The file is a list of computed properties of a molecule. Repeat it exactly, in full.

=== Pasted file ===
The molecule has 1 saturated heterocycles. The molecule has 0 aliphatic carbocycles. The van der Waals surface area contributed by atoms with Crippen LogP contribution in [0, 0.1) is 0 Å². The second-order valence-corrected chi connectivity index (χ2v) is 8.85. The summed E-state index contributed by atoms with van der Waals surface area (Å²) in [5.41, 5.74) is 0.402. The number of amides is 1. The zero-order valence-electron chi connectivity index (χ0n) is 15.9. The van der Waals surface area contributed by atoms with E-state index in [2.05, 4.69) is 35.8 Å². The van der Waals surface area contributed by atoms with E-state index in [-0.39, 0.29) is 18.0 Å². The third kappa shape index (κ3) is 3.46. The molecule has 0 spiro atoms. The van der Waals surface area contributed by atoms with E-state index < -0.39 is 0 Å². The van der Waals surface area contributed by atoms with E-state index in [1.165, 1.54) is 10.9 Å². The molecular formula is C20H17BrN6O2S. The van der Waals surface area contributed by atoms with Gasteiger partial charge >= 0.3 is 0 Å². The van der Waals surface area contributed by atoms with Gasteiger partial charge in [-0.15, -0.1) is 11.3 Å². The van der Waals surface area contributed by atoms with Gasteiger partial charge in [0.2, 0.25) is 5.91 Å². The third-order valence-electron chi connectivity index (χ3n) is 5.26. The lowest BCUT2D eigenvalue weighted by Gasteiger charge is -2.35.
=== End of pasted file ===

The molecule has 1 saturated heterocycles. The molecule has 0 aliphatic carbocycles. The van der Waals surface area contributed by atoms with Crippen LogP contribution in [0, 0.1) is 0 Å². The second-order valence-corrected chi connectivity index (χ2v) is 8.85. The summed E-state index contributed by atoms with van der Waals surface area (Å²) in [5.41, 5.74) is 0.402. The number of amides is 1. The zero-order valence-electron chi connectivity index (χ0n) is 15.9. The van der Waals surface area contributed by atoms with E-state index in [2.05, 4.69) is 35.8 Å². The van der Waals surface area contributed by atoms with E-state index in [-0.39, 0.29) is 18.0 Å². The third kappa shape index (κ3) is 3.46. The molecule has 0 spiro atoms. The van der Waals surface area contributed by atoms with E-state index < -0.39 is 0 Å². The van der Waals surface area contributed by atoms with E-state index in [1.165, 1.54) is 10.9 Å². The molecular formula is C20H17BrN6O2S. The van der Waals surface area contributed by atoms with Gasteiger partial charge >= 0.3 is 0 Å². The van der Waals surface area contributed by atoms with Gasteiger partial charge in [-0.15, -0.1) is 11.3 Å². The van der Waals surface area contributed by atoms with Gasteiger partial charge in [0.2, 0.25) is 5.91 Å². The third-order valence-electron chi connectivity index (χ3n) is 5.26. The lowest BCUT2D eigenvalue weighted by Gasteiger charge is -2.35.